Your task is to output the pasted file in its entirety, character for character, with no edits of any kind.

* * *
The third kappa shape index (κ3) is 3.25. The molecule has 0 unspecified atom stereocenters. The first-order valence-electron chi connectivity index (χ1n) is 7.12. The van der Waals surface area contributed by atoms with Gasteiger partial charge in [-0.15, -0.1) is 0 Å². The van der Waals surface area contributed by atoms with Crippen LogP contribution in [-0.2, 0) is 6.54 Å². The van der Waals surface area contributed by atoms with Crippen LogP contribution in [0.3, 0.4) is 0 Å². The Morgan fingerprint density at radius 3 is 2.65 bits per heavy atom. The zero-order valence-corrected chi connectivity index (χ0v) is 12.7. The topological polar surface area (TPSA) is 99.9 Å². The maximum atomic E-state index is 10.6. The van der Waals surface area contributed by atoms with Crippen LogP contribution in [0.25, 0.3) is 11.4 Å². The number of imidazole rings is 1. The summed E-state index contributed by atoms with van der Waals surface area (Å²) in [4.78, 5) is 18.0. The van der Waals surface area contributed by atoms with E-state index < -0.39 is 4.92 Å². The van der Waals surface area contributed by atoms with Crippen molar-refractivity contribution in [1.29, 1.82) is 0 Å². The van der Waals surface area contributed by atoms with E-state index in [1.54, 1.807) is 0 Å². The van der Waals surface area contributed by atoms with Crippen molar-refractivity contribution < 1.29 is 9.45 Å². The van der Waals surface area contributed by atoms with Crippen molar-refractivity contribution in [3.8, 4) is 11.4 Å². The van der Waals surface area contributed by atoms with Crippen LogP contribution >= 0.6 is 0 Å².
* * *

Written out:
The third kappa shape index (κ3) is 3.25. The molecule has 0 unspecified atom stereocenters. The first-order valence-electron chi connectivity index (χ1n) is 7.12. The van der Waals surface area contributed by atoms with Gasteiger partial charge in [-0.15, -0.1) is 0 Å². The van der Waals surface area contributed by atoms with Crippen LogP contribution in [-0.2, 0) is 6.54 Å². The van der Waals surface area contributed by atoms with Crippen LogP contribution in [0.3, 0.4) is 0 Å². The Morgan fingerprint density at radius 3 is 2.65 bits per heavy atom. The zero-order valence-corrected chi connectivity index (χ0v) is 12.7. The topological polar surface area (TPSA) is 99.9 Å². The maximum atomic E-state index is 10.6. The van der Waals surface area contributed by atoms with Crippen LogP contribution in [0.25, 0.3) is 11.4 Å². The number of imidazole rings is 1. The summed E-state index contributed by atoms with van der Waals surface area (Å²) in [4.78, 5) is 18.0. The van der Waals surface area contributed by atoms with E-state index < -0.39 is 4.92 Å². The van der Waals surface area contributed by atoms with Crippen molar-refractivity contribution in [1.29, 1.82) is 0 Å². The van der Waals surface area contributed by atoms with E-state index in [1.54, 1.807) is 0 Å². The van der Waals surface area contributed by atoms with Crippen molar-refractivity contribution < 1.29 is 9.45 Å². The van der Waals surface area contributed by atoms with Crippen molar-refractivity contribution in [3.8, 4) is 11.4 Å². The van der Waals surface area contributed by atoms with Crippen LogP contribution >= 0.6 is 0 Å².